A design guru speaks on architecture

Continuing a look at world-changing design from the annual Fast Company series, 2007 Masters of Design, we introduce to you Philippe Starke from France, one of the elite who brings extraordinary design to the masses via Target.

He is currently garnering an international reputation for the emotional connections people have to the apartments and workplaces his company develops, many of which are historic renovations. No, they are not affordable by any means, but their fresh person-centric, design-focused development approach is (it should be no coincidence the name of the company is Yoo). Here are some quotes and principles from Starck, which may sometimes sound un-architect, un-developer like, and that’s the point:

“Yoo helps people discover themselves. I don’t design apartments; I help people to design them. The style of tomorrow will be the freedom and recognition of difference. We must replace the name ‘beautiful’ by the name ‘good’. Beautiful means nothing. The most ‘beautiful’ building is any room where you are with the person you love. That’s all.”

“By now, we know very well the members of our tribe – they are smart, modern, rebels, aware. So in our buildings, everybody is potentially a friend, partner, lover. I work a lot on the energy of the place. In Montreal, I put a gym in the lobby so each day, when you leave for work, you make a race on the stationary bikes with your neighbor. Or there’s a huuuge table, on which everybody can make a big banquet.”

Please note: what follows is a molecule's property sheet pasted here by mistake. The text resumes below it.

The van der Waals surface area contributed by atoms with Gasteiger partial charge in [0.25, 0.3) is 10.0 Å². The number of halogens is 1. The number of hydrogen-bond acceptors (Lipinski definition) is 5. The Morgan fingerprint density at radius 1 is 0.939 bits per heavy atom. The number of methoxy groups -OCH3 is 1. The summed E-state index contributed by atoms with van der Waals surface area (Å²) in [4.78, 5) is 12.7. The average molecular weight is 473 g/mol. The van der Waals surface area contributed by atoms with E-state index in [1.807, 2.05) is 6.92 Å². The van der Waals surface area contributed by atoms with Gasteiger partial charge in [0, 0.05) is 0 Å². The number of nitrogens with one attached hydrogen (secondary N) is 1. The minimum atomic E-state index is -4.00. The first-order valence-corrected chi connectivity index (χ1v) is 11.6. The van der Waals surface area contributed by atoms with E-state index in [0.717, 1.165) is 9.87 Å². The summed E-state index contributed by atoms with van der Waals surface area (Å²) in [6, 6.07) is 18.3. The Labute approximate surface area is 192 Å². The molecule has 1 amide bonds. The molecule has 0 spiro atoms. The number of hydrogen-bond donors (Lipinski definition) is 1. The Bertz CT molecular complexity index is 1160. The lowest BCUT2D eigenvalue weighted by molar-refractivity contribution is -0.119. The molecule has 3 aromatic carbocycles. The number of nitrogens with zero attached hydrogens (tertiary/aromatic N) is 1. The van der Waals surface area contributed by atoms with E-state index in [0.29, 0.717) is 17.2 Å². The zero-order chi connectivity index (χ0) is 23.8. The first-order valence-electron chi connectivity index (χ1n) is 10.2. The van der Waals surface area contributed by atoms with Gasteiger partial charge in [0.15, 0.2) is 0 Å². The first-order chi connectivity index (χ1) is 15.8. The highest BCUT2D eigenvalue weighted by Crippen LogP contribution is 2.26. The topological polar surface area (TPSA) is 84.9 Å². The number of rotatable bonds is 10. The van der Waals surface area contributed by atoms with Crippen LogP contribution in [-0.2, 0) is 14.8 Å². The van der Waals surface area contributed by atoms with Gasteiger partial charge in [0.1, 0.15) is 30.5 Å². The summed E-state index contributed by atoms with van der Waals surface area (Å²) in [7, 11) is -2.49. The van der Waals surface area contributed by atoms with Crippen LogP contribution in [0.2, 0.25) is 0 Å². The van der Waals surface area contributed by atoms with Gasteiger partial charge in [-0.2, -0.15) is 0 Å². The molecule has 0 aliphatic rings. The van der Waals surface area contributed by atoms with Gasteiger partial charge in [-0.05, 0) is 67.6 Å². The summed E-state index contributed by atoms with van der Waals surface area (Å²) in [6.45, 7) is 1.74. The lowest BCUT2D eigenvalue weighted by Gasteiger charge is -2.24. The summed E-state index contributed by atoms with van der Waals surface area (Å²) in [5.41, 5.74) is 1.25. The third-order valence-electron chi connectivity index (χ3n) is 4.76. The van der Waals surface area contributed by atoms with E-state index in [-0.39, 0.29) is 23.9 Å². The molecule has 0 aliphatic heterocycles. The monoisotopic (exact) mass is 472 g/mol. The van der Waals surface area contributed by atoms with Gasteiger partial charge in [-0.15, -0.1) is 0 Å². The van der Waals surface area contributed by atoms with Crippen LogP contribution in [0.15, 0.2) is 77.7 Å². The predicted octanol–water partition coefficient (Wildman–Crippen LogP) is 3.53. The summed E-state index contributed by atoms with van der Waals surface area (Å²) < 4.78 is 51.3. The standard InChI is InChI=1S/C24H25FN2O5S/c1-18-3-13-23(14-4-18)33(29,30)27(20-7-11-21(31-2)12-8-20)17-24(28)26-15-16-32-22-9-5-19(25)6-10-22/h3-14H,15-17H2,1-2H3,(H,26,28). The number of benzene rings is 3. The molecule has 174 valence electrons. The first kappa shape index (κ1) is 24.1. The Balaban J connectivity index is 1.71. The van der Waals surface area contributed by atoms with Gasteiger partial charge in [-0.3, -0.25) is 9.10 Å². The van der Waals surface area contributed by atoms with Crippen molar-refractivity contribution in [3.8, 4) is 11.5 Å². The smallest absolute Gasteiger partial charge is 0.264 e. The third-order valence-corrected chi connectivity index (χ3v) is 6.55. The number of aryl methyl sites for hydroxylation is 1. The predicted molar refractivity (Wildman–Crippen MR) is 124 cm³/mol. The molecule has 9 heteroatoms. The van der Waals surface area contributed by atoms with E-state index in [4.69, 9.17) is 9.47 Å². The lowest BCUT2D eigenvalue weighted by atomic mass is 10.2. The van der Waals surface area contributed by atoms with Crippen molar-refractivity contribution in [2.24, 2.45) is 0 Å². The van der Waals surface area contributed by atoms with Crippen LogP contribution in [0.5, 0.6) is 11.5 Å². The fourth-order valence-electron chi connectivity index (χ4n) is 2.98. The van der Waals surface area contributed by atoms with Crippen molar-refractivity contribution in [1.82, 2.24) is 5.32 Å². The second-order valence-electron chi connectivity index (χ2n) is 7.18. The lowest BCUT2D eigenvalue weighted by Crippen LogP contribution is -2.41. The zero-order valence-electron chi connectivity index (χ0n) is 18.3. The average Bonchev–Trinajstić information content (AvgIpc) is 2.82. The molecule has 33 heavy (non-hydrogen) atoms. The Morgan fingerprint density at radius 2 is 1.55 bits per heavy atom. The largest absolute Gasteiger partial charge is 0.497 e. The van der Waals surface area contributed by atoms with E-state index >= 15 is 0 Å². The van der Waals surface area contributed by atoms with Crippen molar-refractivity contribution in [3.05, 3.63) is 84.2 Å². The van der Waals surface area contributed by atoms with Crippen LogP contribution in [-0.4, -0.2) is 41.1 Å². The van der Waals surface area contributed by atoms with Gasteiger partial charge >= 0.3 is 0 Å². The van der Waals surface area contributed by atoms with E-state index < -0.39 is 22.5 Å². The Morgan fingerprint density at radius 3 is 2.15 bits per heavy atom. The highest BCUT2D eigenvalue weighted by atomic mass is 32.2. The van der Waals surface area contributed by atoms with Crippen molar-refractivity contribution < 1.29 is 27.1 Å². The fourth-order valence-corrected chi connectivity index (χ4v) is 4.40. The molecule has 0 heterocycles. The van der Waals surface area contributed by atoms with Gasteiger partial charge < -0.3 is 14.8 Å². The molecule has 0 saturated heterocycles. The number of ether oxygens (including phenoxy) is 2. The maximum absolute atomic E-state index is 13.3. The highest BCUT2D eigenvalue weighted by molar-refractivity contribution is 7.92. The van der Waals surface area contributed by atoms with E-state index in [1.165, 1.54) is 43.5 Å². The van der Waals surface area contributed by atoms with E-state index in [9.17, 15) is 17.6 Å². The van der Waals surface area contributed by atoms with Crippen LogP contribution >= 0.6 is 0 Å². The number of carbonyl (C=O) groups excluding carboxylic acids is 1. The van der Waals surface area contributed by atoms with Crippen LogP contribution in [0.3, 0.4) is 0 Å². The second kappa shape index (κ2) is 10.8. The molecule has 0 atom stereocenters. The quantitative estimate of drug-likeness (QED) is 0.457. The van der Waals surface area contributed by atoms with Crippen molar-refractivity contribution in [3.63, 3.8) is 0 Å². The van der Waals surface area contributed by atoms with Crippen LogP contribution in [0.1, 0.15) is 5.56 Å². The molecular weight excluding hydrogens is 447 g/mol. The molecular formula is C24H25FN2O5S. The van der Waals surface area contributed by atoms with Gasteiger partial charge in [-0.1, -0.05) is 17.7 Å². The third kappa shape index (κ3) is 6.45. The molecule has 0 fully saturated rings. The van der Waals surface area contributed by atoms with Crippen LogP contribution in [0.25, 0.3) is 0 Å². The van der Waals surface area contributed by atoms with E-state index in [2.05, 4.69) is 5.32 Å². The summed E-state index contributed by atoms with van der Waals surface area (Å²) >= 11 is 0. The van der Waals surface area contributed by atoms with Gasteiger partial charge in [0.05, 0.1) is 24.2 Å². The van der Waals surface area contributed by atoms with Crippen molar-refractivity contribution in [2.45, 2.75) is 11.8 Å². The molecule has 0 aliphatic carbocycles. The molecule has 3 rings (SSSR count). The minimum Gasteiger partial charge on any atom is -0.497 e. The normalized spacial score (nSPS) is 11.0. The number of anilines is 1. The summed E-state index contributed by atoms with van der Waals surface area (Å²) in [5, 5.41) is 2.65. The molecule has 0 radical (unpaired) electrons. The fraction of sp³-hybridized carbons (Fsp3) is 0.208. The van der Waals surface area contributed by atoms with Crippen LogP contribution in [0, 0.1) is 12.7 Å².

“Usually the developer is just a greedy guy trying to make maximum money. And the architect is the guy who think his job is just to put people out of the cold and rain into steel, glass, and stone. Today, all buildings are narcissistic masturbation to the glory of the guys who design them. This was a little fun 25 years ago when architecture was sleeping. Now it’s time to come back to quality. I want somebody walking by on the street to say, ‘Look, darling. It can be good to live here. I think we could be at peace.’ The building should just have a technical elegance.”

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